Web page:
Given the importance of trust in promoting consensus, as well as in bridging and bonding the stakeholders that are part of the policy network, the INSPIRED Dialogue Host will most likely need to make use of a wide array of facilitation techniques to oil the wheels of the dialogue process and overcome the conﬂicts that may arise along the way. Most of these facilitation techniques belong to the family of Participatory Action Research (see the section above on “building trust through sponsored policy dialogue”), a practical approach that recognises and values other forms of knowledge besides the oﬃcial and rather a technical kind of evidence usually taken as reference by public actors. This recognition often has an empowering effect among the weakest stakeholders, and it can also broaden the perspective of public oﬃcials through the adoption of other qualitative insights that are often neglected by oﬃcial data/statistics.
Almost by deﬁnition, a dialogue process pushes the participants out of their comfort zone, as it forces them to put themselves in someone else’s shoes and realize the diﬃculties the others encounter in their own areas of work. As a result, an already human-driven process becomes, for good or evil, even more affected by human dynamics. which means that the Dialogue Host will need to handle the attitudes, prejudices and fears of the people that take part in the dialogue. Overly high expectations can result in frustration and disappointment, while the awareness of interdependence can make others pull back from the collective effort and try to regain autonomy by isolating themselves. To make things even more complicated, human attitudes are impregnated by organizational roles, and personal and institutional interests are quite diﬃcult to tell apart.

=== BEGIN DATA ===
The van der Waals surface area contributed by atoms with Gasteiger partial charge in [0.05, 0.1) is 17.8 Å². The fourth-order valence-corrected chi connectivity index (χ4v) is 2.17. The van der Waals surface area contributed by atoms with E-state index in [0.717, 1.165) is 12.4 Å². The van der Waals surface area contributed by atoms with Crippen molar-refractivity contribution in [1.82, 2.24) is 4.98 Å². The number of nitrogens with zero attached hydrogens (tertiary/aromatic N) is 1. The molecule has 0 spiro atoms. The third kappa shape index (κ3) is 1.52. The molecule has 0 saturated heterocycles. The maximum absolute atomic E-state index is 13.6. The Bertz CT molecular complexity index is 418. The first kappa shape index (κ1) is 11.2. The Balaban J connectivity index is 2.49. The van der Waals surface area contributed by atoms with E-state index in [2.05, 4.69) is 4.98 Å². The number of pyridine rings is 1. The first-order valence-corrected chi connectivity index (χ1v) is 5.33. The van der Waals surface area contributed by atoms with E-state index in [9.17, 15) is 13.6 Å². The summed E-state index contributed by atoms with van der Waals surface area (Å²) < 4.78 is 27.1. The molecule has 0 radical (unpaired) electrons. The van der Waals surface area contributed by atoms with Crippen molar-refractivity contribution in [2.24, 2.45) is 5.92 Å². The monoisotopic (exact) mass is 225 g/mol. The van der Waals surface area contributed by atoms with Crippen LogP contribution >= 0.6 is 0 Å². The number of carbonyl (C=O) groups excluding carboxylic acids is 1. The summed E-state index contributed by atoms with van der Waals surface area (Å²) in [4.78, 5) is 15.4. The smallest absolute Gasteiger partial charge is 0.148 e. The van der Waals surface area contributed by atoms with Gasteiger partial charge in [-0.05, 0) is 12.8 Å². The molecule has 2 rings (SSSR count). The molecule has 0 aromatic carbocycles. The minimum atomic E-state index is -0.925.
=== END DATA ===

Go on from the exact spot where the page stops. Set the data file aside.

These complexities highlight the reason why the Dialogue Host always needs to be local. To begin with, participants need to express themselves in their own language in order for the dialogue to be meaningful. Besides, foreigners can hardly grasp the many cultural nuances and social codes at play, as well as the complex web of interests and relations that any local immediately digs but that will certainly escape any newcomer. Most importantly, local actors will seldom develop true ownership over the dialogue process and its outcomes if it is being steered or facilitated by an international organisation – with an exception for those cases in which the staff is also local and the stakeholders feel that they are engaging with fellow countrymen.